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Just a FYI you guys. I mentioned dielectric grease for HEI module should be changed about once a year, but there is another grease that will harden and not do it's job. Use new distributor cam grease and should also be changed ( my cars-once a year ). If you leave the old grease in there and it hardens it will not lube the rubbing block and will wear it down. You don't want that to happen while you're having fun somewhere on the road. 

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I've used the Pertronix modules for about thirty years and have had just one problem, one of the wires going to the module started to break internally at the module body and would occasionally cause the engine to miss.  I caught that one and replaced the module before it quit entirely.  I like not having to check and possibly having to adjust the dwell every 12k miles, sometimes more frequently after installing a new set of points.  This is more of an issue on the smaller four-cylinder engines, especially those sensitive to the ignition timing going off the recommended setting.  Plus the resultant change in idle speed, which can be an issue if the engine is sensitive to dieseling.  Electronic ignitions also are more tolerant of worn distributor cams.  I know there are those out there that would just repair the problem by machining new bushings and/or make a new distributor shaft, but for those of us that don't have the skills and/or tools to do so, the electronic ignition is a fix we can do.

 

Another related issue is the decline in replacement condenser quality over the last twenty years or so.  I've had that happen twice, one requiring a tow off of a freeway, the other causing backfiring until the engine quit as I coasted into my garage.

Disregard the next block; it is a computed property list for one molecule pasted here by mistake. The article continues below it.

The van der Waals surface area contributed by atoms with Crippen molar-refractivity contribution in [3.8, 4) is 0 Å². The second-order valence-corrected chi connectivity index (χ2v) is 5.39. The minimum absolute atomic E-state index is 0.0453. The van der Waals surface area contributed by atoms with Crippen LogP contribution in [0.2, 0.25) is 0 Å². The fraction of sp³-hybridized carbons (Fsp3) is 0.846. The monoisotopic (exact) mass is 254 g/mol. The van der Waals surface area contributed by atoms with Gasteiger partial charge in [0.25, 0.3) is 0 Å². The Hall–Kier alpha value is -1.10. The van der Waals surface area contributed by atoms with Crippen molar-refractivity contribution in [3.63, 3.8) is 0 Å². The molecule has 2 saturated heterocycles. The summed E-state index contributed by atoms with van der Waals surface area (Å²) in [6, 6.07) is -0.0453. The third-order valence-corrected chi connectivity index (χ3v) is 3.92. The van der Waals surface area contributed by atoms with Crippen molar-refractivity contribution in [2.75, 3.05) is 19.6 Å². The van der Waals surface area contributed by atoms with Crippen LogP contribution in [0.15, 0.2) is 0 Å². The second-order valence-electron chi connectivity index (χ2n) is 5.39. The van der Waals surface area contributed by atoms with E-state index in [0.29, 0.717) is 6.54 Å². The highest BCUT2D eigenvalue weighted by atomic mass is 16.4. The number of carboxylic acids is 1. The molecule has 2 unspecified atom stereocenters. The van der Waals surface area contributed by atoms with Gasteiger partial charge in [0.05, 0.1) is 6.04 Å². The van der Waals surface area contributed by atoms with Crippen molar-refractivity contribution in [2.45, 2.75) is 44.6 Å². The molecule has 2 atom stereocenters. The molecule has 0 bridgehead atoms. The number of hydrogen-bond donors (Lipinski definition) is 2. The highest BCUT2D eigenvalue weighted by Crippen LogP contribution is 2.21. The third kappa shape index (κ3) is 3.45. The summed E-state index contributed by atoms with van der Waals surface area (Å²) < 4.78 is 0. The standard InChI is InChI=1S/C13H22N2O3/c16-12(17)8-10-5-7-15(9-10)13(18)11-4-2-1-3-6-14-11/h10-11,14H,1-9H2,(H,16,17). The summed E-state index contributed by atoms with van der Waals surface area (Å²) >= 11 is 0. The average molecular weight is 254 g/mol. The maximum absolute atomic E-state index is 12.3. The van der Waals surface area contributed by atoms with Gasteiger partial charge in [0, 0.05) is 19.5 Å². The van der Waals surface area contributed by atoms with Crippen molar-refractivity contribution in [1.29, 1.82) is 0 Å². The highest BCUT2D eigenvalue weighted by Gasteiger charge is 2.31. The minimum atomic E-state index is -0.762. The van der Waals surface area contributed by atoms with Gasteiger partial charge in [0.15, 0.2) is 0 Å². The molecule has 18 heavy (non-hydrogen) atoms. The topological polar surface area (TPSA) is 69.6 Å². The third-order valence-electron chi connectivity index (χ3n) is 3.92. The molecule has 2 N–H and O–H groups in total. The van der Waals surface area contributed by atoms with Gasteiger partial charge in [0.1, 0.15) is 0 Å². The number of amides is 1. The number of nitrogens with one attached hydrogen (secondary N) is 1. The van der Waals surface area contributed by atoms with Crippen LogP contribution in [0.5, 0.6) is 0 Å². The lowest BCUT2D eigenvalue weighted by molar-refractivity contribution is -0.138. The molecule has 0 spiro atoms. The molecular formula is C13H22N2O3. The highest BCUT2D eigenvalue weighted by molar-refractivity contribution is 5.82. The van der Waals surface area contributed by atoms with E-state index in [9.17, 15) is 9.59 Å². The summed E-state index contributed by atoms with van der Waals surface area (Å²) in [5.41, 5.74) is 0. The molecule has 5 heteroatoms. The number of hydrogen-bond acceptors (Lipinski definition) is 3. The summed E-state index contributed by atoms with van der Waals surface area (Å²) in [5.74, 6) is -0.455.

Edited by Writer Jon
typo (see edit history)
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5 hours ago, padgett said:

In the 50s and 60s many Chevrolet V8s had dual point ignitions.

 

Lots of performance cars and aftermarket distributors had dual points. It was a mechanical way to increase dwell and thus increase coil saturation to increase spark output.

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12 hours ago, Writer Jon said:

I've used the Pertronix modules for about thirty years and have had just one problem, one of the wires going to the module started to break internally at the module body and would occasionally cause the engine to miss.  I caught that one and replaced the module before it quit entirely.  I like not having to check and possibly having to adjust the dwell every 12k miles, sometimes more frequently after installing a new set of points.  This is more of an issue on the smaller four-cylinder engines, especially those sensitive to the ignition timing going off the recommended setting.  Plus the resultant change in idle speed, which can be an issue if the engine is sensitive to dieseling.  Electronic ignitions also are more tolerant of worn distributor cams.  I know there are those out there that would just repair the problem by machining new bushings and/or make a new distributor shaft, but for those of us that don't have the skills and/or tools to do so, the electronic ignition is a fix we can do.

 

Another related issue is the decline in replacement condenser quality over the last twenty years or so.  I've had that happen twice, one requiring a tow off of a freeway, the other causing backfiring until the engine quit as I coasted into my garage.

 

 

You still have to  ( at least once a year and more often if you are putting on a lot of miles) check the cap and rotor condition, the mechanical advance and lubricate the weights and check to see if the vacuum advance is working.

Don't be fooled you can just drop it in and forget it.